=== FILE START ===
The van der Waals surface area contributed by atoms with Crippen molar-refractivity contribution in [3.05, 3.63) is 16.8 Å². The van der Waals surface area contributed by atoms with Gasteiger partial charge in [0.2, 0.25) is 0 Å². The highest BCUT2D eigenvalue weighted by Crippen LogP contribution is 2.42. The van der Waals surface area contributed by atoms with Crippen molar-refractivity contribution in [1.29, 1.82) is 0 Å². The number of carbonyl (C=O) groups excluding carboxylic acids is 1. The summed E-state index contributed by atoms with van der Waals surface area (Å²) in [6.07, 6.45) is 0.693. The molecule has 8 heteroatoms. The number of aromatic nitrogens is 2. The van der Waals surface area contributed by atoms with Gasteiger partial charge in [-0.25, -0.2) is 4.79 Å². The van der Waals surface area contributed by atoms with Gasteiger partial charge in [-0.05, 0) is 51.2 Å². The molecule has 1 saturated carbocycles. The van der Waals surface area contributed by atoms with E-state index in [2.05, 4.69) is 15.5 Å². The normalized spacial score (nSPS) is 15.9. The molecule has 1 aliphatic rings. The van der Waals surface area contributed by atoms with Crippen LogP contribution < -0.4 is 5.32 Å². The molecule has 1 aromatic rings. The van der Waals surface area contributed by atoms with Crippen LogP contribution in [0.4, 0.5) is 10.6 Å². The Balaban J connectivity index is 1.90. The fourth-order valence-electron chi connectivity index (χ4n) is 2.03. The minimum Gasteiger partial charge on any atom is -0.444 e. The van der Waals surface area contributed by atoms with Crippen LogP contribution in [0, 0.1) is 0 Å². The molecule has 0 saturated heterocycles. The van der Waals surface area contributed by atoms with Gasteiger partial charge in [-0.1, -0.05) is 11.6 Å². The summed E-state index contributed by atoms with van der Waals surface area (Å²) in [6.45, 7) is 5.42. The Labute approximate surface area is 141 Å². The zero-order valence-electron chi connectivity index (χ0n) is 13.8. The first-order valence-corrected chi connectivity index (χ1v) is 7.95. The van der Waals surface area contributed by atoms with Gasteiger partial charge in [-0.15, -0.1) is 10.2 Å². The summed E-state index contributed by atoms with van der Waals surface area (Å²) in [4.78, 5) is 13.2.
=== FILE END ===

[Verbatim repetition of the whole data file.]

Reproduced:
The van der Waals surface area contributed by atoms with Crippen molar-refractivity contribution in [3.05, 3.63) is 16.8 Å². The van der Waals surface area contributed by atoms with Gasteiger partial charge in [0.2, 0.25) is 0 Å². The highest BCUT2D eigenvalue weighted by Crippen LogP contribution is 2.42. The van der Waals surface area contributed by atoms with Crippen molar-refractivity contribution in [1.29, 1.82) is 0 Å². The number of carbonyl (C=O) groups excluding carboxylic acids is 1. The summed E-state index contributed by atoms with van der Waals surface area (Å²) in [6.07, 6.45) is 0.693. The molecule has 8 heteroatoms. The number of aromatic nitrogens is 2. The van der Waals surface area contributed by atoms with Gasteiger partial charge in [-0.25, -0.2) is 4.79 Å². The van der Waals surface area contributed by atoms with Gasteiger partial charge in [-0.05, 0) is 51.2 Å². The molecule has 1 saturated carbocycles. The van der Waals surface area contributed by atoms with E-state index in [2.05, 4.69) is 15.5 Å². The normalized spacial score (nSPS) is 15.9. The molecule has 1 aliphatic rings. The van der Waals surface area contributed by atoms with Crippen LogP contribution < -0.4 is 5.32 Å². The molecule has 1 aromatic rings. The van der Waals surface area contributed by atoms with Crippen LogP contribution in [0.4, 0.5) is 10.6 Å². The Balaban J connectivity index is 1.90. The fourth-order valence-electron chi connectivity index (χ4n) is 2.03. The minimum Gasteiger partial charge on any atom is -0.444 e. The van der Waals surface area contributed by atoms with Crippen LogP contribution in [0, 0.1) is 0 Å². The molecule has 0 saturated heterocycles. The van der Waals surface area contributed by atoms with Gasteiger partial charge in [-0.1, -0.05) is 11.6 Å². The summed E-state index contributed by atoms with van der Waals surface area (Å²) in [6.45, 7) is 5.42. The Labute approximate surface area is 141 Å². The zero-order valence-electron chi connectivity index (χ0n) is 13.8. The first-order valence-corrected chi connectivity index (χ1v) is 7.95. The van der Waals surface area contributed by atoms with Gasteiger partial charge in [-0.15, -0.1) is 10.2 Å². The summed E-state index contributed by atoms with van der Waals surface area (Å²) in [4.78, 5) is 13.2.